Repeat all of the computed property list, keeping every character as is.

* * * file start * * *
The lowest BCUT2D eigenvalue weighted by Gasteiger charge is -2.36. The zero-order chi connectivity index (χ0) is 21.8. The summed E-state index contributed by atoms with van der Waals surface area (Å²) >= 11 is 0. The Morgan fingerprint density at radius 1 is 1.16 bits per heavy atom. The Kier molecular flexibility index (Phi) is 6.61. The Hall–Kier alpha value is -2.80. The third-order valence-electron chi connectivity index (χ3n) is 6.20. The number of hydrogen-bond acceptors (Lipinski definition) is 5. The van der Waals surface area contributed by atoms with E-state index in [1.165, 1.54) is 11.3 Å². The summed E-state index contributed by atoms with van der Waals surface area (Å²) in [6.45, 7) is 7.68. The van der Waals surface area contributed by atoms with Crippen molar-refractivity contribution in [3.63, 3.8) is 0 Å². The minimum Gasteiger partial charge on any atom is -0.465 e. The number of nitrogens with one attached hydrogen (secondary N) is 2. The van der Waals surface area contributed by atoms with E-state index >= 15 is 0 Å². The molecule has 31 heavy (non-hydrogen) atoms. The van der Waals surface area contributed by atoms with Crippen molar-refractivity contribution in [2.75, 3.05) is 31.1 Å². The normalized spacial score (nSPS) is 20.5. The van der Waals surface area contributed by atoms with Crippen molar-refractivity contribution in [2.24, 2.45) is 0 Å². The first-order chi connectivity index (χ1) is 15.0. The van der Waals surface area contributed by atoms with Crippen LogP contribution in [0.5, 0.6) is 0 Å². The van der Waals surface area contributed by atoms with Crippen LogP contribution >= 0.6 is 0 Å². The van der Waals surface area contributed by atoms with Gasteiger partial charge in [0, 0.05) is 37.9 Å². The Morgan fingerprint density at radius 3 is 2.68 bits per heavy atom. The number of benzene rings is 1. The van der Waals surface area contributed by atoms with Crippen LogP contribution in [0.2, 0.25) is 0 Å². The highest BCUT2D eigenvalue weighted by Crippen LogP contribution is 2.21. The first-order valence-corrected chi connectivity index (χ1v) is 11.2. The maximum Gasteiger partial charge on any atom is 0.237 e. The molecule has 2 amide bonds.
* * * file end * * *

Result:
The lowest BCUT2D eigenvalue weighted by Gasteiger charge is -2.36. The zero-order chi connectivity index (χ0) is 21.8. The summed E-state index contributed by atoms with van der Waals surface area (Å²) >= 11 is 0. The Morgan fingerprint density at radius 1 is 1.16 bits per heavy atom. The Kier molecular flexibility index (Phi) is 6.61. The Hall–Kier alpha value is -2.80. The third-order valence-electron chi connectivity index (χ3n) is 6.20. The number of hydrogen-bond acceptors (Lipinski definition) is 5. The van der Waals surface area contributed by atoms with E-state index in [1.165, 1.54) is 11.3 Å². The summed E-state index contributed by atoms with van der Waals surface area (Å²) in [6.45, 7) is 7.68. The van der Waals surface area contributed by atoms with Crippen molar-refractivity contribution in [3.63, 3.8) is 0 Å². The minimum Gasteiger partial charge on any atom is -0.465 e. The number of nitrogens with one attached hydrogen (secondary N) is 2. The van der Waals surface area contributed by atoms with E-state index >= 15 is 0 Å². The molecule has 31 heavy (non-hydrogen) atoms. The van der Waals surface area contributed by atoms with Crippen molar-refractivity contribution in [2.75, 3.05) is 31.1 Å². The normalized spacial score (nSPS) is 20.5. The van der Waals surface area contributed by atoms with Crippen molar-refractivity contribution in [2.24, 2.45) is 0 Å². The first-order chi connectivity index (χ1) is 15.0. The van der Waals surface area contributed by atoms with Crippen LogP contribution in [0.5, 0.6) is 0 Å². The van der Waals surface area contributed by atoms with Crippen LogP contribution >= 0.6 is 0 Å². The van der Waals surface area contributed by atoms with Gasteiger partial charge in [0, 0.05) is 37.9 Å². The Morgan fingerprint density at radius 3 is 2.68 bits per heavy atom. The number of benzene rings is 1. The van der Waals surface area contributed by atoms with Crippen LogP contribution in [0.2, 0.25) is 0 Å². The highest BCUT2D eigenvalue weighted by Crippen LogP contribution is 2.21. The first-order valence-corrected chi connectivity index (χ1v) is 11.2. The maximum Gasteiger partial charge on any atom is 0.237 e. The molecule has 2 amide bonds.